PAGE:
The Niantic community is wonderfully supportive of the cinema. The building holds warm memories for many people in the area. Peter loves when he hears stories that begin with some variation of “I saw my first movie here; it was Jaws, E.T., Friday the 13th.. and we came back to see it another half dozen times.” These same people are now bringing their children and grandchildren to the theater today. Peter says, “I think that is a wonderful testament to what the movie-going experience means to so many and certainly what this building symbolizes in Niantic.”
Over the years, the Niantic Cinema has welcomed the opportunity to partner with businesses and groups in town and throughout the Greater New London area. For example, movie passes can often be found as gifts or promotions given by local restaurants, dentists’ offices or realtors. Christian Harvest Fellowship met upstairs in cinema #4 for many years. Students often visit from Waterford Country School and the Light House Voc-Ed program. A special program for autistic children ran for several years featuring the lights up and the sound down so these children could more comfortably enjoy the movie. East Lyme High School’s Senior Class has held midnight show fundraisers. The cinema enjoys being an integral part of the fabric of Niantic’s Main Street.
As the cinema re-opens, they feel it’s important to extend themselves to communities outside of East Lyme. They’ve invited the pastors, civic leaders and businesspeople in the Latino community to come and enjoy In the Heights at the cinema. Peter says, “Friends who have seen the Broadway production tell me they are pleased we will show the movie. The movie’s message is wonderfully optimistic, an incredibly uplifting movie about the hopes and dreams of children, parents and grandparents growing up in Washington Heights, New York. It’s a story which I think will easily resonate here.”
Niantic Cinema has continually worked to define their niche as the industry changes. Peter shares, “What worked five years ago does not necessarily work today.” The team has many conversations about what other theaters are offering and what might work in our community. Part of their vision includes showing more movies that explore topics to appeal to the diverse populations in the Greater New London area. Peter says, “I think In the Heights is a step in that direction.” Another idea they’ve considered is bringing in Sopranos Sessions. The three-hour documentary with the cast and crew of the popular HBO series The Sopranos dissects the storyline from three different vantage points. It represents some hardcore programming for devoted fans of a show that is widely considered to be one of the greatest television series of all time.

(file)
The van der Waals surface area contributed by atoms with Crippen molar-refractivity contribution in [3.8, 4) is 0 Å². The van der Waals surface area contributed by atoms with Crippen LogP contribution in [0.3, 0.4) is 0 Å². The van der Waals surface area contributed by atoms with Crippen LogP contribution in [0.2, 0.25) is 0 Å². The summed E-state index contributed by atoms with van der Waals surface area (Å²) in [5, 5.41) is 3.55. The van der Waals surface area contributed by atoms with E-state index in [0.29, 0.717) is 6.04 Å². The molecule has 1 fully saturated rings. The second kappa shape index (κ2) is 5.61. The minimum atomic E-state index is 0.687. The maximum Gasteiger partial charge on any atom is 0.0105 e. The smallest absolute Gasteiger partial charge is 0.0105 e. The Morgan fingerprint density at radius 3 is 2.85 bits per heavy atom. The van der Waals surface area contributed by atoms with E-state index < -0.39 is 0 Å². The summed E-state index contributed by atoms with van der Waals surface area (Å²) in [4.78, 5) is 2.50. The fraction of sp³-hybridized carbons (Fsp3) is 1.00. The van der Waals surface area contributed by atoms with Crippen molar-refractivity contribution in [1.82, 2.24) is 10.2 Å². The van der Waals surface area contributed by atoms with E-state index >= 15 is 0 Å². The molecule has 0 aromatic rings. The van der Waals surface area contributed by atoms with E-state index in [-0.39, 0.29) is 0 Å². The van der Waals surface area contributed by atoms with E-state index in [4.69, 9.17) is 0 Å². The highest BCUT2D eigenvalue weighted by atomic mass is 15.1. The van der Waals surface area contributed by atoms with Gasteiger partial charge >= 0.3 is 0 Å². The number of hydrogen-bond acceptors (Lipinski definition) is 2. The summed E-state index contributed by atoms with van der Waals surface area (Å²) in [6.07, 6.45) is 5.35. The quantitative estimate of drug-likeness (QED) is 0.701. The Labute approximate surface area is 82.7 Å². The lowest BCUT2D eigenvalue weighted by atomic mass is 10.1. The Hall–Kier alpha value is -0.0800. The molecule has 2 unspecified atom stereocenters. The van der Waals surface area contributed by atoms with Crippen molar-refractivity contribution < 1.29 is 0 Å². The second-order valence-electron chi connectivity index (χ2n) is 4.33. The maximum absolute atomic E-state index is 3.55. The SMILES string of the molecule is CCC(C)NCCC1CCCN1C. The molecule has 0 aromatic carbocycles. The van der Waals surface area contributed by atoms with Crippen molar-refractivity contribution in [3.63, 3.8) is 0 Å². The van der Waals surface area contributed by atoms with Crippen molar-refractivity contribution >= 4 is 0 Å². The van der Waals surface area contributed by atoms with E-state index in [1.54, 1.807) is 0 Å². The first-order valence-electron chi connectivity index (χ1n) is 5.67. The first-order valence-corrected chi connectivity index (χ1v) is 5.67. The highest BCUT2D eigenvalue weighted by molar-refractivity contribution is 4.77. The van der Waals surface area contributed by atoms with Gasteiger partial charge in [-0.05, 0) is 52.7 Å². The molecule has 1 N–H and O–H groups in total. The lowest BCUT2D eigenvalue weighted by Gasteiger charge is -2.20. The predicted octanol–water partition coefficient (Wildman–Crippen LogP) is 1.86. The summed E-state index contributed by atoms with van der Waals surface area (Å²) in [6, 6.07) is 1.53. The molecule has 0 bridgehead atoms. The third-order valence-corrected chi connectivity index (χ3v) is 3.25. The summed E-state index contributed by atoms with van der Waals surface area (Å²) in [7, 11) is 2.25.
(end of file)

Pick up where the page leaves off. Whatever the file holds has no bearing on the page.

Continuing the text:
The theater will require unvaccinated individuals to continue to wear masks. They’re not required if you’ve been vaccinated. The staff will continue to wear masks for now. Signs will be posted, and hand sanitizer will be available.
Beginning on June 25 when the theater reopens, the cinema will once again be open seven days a week.
Tickets at the Cinema
Matinees or shows starting before 6pm everyone is $8.
Children 3-11 & Seniors 60 and older are always $8.
Military are always $8.
Adults 12-59 are $10 to shows beginning after 6pm.
Reopening Friday, June 25
Ribbon cutting Friday, June 25 at 3pm
279 Main Street, Niantic
860-739-6920 (Movie Phone)
About Our Main Street Blogger:
Joanne lives in, and loves, our community. She was looking for an opportunity to help share all that our local businesses do to make East Lyme such a special place to call home, and she is excited to contribute to our blog. Joanne brings to the role her experience from New London Main Street where she contributed content to their website, newsletters and email communications for many years.